Purpose and Scope

Submarine volcanism remains underexplored and underexamined – ¾ of Earth lies beneath water, and a substantial majority of Earth’s volcanic eruptions take place in this subaqueous realm.

This conference aims to bring together research on how submarine volcanic eruptions work, and to take advantage of assembled expertise to plot a course for the future of submarine volcanology. The conference will address a range of questions, beginning (but not ending) with the list below.

  • What determines explosivity of a submarine eruption?
  • How does an eruption evolve through the hours, weeks, or years that it persists?
  • What are the effects of the submarine environment on particle dispersal of explosive eruptions in the submarine environment?
  • What are the effects of the submarine environment on lava effusion and emplacement?
  • How can we use our understanding of subaerial eruptions and their products to interpret observations and deposits of submarine eruptions?
  • What can we learn from submarine eruptions about eruptions in general, subaerial ones on Earth and extraterrestrial ones?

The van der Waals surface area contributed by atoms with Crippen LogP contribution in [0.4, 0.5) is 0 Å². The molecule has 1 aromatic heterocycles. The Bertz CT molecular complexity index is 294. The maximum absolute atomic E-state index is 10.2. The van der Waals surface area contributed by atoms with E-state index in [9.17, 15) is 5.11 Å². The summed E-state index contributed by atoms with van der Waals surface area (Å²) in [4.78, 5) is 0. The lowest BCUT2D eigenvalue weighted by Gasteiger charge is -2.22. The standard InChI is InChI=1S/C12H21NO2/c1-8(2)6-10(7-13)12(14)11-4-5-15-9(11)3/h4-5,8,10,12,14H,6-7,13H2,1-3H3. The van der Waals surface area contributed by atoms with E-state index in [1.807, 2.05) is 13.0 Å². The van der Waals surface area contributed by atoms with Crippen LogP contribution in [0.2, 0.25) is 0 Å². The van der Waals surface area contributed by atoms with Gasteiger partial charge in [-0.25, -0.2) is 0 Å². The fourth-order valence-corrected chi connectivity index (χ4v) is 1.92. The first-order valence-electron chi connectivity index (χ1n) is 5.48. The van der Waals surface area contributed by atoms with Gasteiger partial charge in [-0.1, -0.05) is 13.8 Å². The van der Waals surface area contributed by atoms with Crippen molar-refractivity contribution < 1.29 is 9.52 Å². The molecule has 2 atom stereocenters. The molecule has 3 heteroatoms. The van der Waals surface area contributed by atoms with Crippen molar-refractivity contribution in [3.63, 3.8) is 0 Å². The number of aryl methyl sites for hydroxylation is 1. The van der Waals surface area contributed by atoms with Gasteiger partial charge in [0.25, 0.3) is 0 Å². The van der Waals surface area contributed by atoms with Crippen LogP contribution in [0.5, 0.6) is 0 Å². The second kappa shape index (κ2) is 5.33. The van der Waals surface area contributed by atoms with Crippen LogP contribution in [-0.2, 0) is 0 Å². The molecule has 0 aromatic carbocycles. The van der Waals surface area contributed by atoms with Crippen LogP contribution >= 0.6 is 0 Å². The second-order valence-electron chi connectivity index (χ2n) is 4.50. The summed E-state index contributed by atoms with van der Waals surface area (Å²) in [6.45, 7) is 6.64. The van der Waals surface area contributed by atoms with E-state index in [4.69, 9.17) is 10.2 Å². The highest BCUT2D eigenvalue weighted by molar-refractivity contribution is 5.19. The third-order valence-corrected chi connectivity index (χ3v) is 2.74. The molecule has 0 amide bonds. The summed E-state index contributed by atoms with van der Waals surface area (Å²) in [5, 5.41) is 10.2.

This is a 5-day conference, with field trips offered before and after. It  will have invited talks, contributed talks, workshops, and posters.  There will be a single session, ensuring that attendees remain together to maximize interactions and exposure to new ideas and subjects.

Program Committee

Organizers (Australia): R. Carey (University of Tasmania), R. Cas (Monash University), M. Coffin, J. McPhie and K. Orth (University of Tasmania)

Program Committee: W. Chadwick (Oregon State University, USA), R. Embley (NOAA Pacific Marine Laboratory, USA), J. White (University of Otago, New Zealand), M. Perfit (University of Florida, USA), R. Portner (Brown University)